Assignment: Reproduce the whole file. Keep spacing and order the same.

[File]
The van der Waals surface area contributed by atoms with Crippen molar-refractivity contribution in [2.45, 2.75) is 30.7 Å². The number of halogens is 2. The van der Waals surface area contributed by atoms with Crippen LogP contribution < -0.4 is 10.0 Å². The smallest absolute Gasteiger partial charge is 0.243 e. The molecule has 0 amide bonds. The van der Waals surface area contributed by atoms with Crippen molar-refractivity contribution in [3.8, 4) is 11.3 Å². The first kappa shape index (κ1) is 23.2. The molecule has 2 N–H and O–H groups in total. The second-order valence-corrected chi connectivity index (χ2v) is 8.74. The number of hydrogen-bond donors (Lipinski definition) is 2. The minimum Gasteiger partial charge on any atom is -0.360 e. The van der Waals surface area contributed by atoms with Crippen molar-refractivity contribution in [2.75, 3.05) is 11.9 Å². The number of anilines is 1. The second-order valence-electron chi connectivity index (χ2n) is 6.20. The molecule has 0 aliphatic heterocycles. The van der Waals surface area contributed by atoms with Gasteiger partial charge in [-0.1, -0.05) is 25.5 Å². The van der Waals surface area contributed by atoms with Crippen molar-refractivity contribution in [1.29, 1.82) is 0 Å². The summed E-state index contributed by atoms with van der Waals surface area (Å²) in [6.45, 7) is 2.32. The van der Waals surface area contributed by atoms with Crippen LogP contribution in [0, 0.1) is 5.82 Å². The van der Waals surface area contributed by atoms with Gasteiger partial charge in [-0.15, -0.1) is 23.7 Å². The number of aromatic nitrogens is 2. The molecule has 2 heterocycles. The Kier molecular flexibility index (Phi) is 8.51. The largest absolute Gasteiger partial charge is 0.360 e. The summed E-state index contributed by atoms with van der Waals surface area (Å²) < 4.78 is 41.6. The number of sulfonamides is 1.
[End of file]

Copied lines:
The van der Waals surface area contributed by atoms with Crippen molar-refractivity contribution in [2.45, 2.75) is 30.7 Å². The number of halogens is 2. The van der Waals surface area contributed by atoms with Crippen LogP contribution < -0.4 is 10.0 Å². The smallest absolute Gasteiger partial charge is 0.243 e. The molecule has 0 amide bonds. The van der Waals surface area contributed by atoms with Crippen molar-refractivity contribution in [3.8, 4) is 11.3 Å². The first kappa shape index (κ1) is 23.2. The molecule has 2 N–H and O–H groups in total. The second-order valence-corrected chi connectivity index (χ2v) is 8.74. The number of hydrogen-bond donors (Lipinski definition) is 2. The minimum Gasteiger partial charge on any atom is -0.360 e. The van der Waals surface area contributed by atoms with Crippen molar-refractivity contribution in [2.75, 3.05) is 11.9 Å². The number of anilines is 1. The second-order valence-electron chi connectivity index (χ2n) is 6.20. The molecule has 0 aliphatic heterocycles. The van der Waals surface area contributed by atoms with Gasteiger partial charge in [-0.1, -0.05) is 25.5 Å². The van der Waals surface area contributed by atoms with Crippen molar-refractivity contribution in [1.29, 1.82) is 0 Å². The summed E-state index contributed by atoms with van der Waals surface area (Å²) in [6.45, 7) is 2.32. The van der Waals surface area contributed by atoms with Crippen LogP contribution in [0, 0.1) is 5.82 Å². The van der Waals surface area contributed by atoms with Gasteiger partial charge in [-0.15, -0.1) is 23.7 Å². The number of aromatic nitrogens is 2. The molecule has 2 heterocycles. The Kier molecular flexibility index (Phi) is 8.51. The largest absolute Gasteiger partial charge is 0.360 e. The summed E-state index contributed by atoms with van der Waals surface area (Å²) < 4.78 is 41.6. The number of sulfonamides is 1.